When one knows that Elon Musk, Vinod Koshla previously bought stakes in AI start-ups, their comments no longer appear unmotivated. Actually they are (knowingly or unknowingly) stimulating the debate around AI & Inequality to drive up the mark-to-market of their investments. And it worked. It also stimulated a lot of interest from VC funds in various start-ups that admits Artificial Intelligence as a core technology (cf. 5).

5. What's new in Artificial Intelligence ?

Big Data, Statistical Machine Learning & Cloud Computing (in particular with GPU, Graphics Processing Units) were necessary conditions for a significant breakthrough in Artificial Intelligence. But the main trigger for the renewed interest in AI seems to be related to the appearance of a new <KeyWord>: Deep Learning.Artificial Neural Networks are used for 20 years at least, but overfitting them on a set of data is the real issue. Recent progress in Computational NeuroScience (that draw analogies from the brain) highlighted great expectations that one simple & general type of artificial neural networks could be applied to various domains like image processing, speech recognition or tactile inputs.. etc.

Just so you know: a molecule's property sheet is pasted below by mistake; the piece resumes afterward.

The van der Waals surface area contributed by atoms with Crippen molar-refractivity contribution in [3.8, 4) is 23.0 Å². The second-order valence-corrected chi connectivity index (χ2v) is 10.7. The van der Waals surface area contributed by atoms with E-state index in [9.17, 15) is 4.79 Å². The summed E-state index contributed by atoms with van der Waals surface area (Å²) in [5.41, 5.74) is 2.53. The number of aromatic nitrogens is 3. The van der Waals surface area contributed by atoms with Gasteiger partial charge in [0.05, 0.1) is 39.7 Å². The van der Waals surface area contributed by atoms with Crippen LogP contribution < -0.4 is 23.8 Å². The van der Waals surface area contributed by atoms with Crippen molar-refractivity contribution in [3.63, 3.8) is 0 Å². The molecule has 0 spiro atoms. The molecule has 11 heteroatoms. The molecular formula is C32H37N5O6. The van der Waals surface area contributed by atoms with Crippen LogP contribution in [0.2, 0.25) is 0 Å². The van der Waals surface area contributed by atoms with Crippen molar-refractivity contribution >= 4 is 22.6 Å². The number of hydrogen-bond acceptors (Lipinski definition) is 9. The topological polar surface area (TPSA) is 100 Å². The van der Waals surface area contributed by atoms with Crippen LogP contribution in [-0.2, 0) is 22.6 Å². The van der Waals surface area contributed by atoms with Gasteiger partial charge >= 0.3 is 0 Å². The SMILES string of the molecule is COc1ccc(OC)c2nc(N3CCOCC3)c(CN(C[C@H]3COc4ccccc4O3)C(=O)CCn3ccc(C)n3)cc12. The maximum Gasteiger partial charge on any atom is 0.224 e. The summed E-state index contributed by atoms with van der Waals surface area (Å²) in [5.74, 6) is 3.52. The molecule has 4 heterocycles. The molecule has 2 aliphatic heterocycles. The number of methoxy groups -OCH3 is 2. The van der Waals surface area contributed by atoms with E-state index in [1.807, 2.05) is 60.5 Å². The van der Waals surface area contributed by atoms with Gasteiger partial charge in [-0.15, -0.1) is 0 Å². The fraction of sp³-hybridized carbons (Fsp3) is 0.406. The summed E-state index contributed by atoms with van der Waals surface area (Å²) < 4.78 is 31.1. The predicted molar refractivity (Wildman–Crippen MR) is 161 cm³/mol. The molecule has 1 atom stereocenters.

6. Google Hiring Spree

Google is fighting hard to remain on top. The company has hired many top-level experts (see below for a (probably incomplete) list). The Same Google bought the London-based DeepMind for 400 Millions USD (from Elon Musk among others / while competing in bidding with Facebook) . When looking closely, DeepMind doesn't have a clear product !! No wonder that investors got exciting by any start-up that claim to be in Artificial Intelligence!

I did a search of <quotes> from the CEOs of these different AI start-ups. What strikes me is how humble and low-profile they currently are with respect to the progress on their current research. We are far from Elon Musk claiming an "existential threat", or the hot debate around the role of AI in increasing inequality.